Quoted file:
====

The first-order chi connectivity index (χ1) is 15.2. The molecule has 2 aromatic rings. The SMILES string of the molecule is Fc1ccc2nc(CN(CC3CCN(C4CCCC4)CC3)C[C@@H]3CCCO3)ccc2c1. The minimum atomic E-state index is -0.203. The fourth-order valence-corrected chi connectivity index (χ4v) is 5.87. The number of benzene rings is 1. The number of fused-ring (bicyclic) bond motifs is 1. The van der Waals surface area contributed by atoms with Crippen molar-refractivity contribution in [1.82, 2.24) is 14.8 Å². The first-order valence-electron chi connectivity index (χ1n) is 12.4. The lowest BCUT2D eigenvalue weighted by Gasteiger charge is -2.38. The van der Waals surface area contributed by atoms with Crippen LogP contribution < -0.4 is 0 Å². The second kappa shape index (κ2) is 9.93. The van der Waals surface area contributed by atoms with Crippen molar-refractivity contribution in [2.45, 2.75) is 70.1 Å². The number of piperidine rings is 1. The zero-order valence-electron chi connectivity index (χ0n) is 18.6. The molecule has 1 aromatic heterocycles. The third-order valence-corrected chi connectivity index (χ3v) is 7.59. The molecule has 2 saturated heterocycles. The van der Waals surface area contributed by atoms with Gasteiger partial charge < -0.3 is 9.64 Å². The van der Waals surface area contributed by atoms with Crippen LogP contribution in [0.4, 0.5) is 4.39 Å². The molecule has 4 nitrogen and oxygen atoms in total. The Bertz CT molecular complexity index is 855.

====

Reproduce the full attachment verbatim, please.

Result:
The first-order chi connectivity index (χ1) is 15.2. The molecule has 2 aromatic rings. The SMILES string of the molecule is Fc1ccc2nc(CN(CC3CCN(C4CCCC4)CC3)C[C@@H]3CCCO3)ccc2c1. The minimum atomic E-state index is -0.203. The fourth-order valence-corrected chi connectivity index (χ4v) is 5.87. The number of benzene rings is 1. The number of fused-ring (bicyclic) bond motifs is 1. The van der Waals surface area contributed by atoms with Crippen molar-refractivity contribution in [1.82, 2.24) is 14.8 Å². The first-order valence-electron chi connectivity index (χ1n) is 12.4. The lowest BCUT2D eigenvalue weighted by Gasteiger charge is -2.38. The van der Waals surface area contributed by atoms with Crippen LogP contribution < -0.4 is 0 Å². The second kappa shape index (κ2) is 9.93. The van der Waals surface area contributed by atoms with Crippen molar-refractivity contribution in [2.45, 2.75) is 70.1 Å². The number of piperidine rings is 1. The zero-order valence-electron chi connectivity index (χ0n) is 18.6. The molecule has 1 aromatic heterocycles. The third-order valence-corrected chi connectivity index (χ3v) is 7.59. The molecule has 2 saturated heterocycles. The van der Waals surface area contributed by atoms with Gasteiger partial charge < -0.3 is 9.64 Å². The van der Waals surface area contributed by atoms with Crippen LogP contribution in [0.4, 0.5) is 4.39 Å². The molecule has 4 nitrogen and oxygen atoms in total. The Bertz CT molecular complexity index is 855.